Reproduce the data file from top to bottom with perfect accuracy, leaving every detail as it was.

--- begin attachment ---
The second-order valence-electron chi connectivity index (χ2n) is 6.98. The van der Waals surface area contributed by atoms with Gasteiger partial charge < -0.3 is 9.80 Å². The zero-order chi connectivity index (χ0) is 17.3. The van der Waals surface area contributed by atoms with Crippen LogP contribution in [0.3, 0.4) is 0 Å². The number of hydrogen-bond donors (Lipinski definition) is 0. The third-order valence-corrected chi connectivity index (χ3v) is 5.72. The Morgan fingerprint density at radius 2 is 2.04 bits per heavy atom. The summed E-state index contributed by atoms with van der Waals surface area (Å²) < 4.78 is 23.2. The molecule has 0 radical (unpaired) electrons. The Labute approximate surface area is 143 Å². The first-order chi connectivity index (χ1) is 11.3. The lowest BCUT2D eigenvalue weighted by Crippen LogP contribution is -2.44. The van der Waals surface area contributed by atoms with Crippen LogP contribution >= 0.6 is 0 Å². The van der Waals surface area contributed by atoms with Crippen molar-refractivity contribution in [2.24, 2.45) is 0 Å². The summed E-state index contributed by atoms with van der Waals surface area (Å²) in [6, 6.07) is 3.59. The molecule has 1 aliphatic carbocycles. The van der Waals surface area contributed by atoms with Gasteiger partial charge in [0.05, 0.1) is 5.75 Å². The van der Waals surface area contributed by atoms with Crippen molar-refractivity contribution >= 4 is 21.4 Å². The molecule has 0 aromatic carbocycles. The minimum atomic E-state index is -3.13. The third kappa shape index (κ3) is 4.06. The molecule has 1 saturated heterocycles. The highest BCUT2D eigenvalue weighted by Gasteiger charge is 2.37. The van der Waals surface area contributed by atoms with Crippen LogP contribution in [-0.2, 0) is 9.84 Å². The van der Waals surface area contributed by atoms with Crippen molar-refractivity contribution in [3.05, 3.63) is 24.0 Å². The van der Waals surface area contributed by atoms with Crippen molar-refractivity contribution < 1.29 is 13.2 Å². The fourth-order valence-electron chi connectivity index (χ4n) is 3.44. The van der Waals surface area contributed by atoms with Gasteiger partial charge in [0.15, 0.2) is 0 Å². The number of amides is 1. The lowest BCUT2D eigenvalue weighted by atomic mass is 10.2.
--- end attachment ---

The second-order valence-electron chi connectivity index (χ2n) is 6.98. The van der Waals surface area contributed by atoms with Gasteiger partial charge < -0.3 is 9.80 Å². The zero-order chi connectivity index (χ0) is 17.3. The van der Waals surface area contributed by atoms with Crippen LogP contribution in [0.3, 0.4) is 0 Å². The number of hydrogen-bond donors (Lipinski definition) is 0. The third-order valence-corrected chi connectivity index (χ3v) is 5.72. The Morgan fingerprint density at radius 2 is 2.04 bits per heavy atom. The summed E-state index contributed by atoms with van der Waals surface area (Å²) < 4.78 is 23.2. The molecule has 0 radical (unpaired) electrons. The Labute approximate surface area is 143 Å². The first-order chi connectivity index (χ1) is 11.3. The lowest BCUT2D eigenvalue weighted by Crippen LogP contribution is -2.44. The van der Waals surface area contributed by atoms with Crippen LogP contribution >= 0.6 is 0 Å². The van der Waals surface area contributed by atoms with Crippen molar-refractivity contribution in [2.24, 2.45) is 0 Å². The summed E-state index contributed by atoms with van der Waals surface area (Å²) in [6, 6.07) is 3.59. The molecule has 1 aliphatic carbocycles. The van der Waals surface area contributed by atoms with Gasteiger partial charge in [0.05, 0.1) is 5.75 Å². The van der Waals surface area contributed by atoms with Crippen molar-refractivity contribution >= 4 is 21.4 Å². The molecule has 0 aromatic carbocycles. The minimum atomic E-state index is -3.13. The third kappa shape index (κ3) is 4.06. The molecule has 1 saturated heterocycles. The highest BCUT2D eigenvalue weighted by Gasteiger charge is 2.37. The van der Waals surface area contributed by atoms with Crippen LogP contribution in [-0.2, 0) is 9.84 Å². The van der Waals surface area contributed by atoms with Crippen molar-refractivity contribution in [3.05, 3.63) is 24.0 Å². The van der Waals surface area contributed by atoms with Crippen molar-refractivity contribution < 1.29 is 13.2 Å². The fourth-order valence-electron chi connectivity index (χ4n) is 3.44. The van der Waals surface area contributed by atoms with Gasteiger partial charge in [0.15, 0.2) is 0 Å². The number of amides is 1. The lowest BCUT2D eigenvalue weighted by atomic mass is 10.2.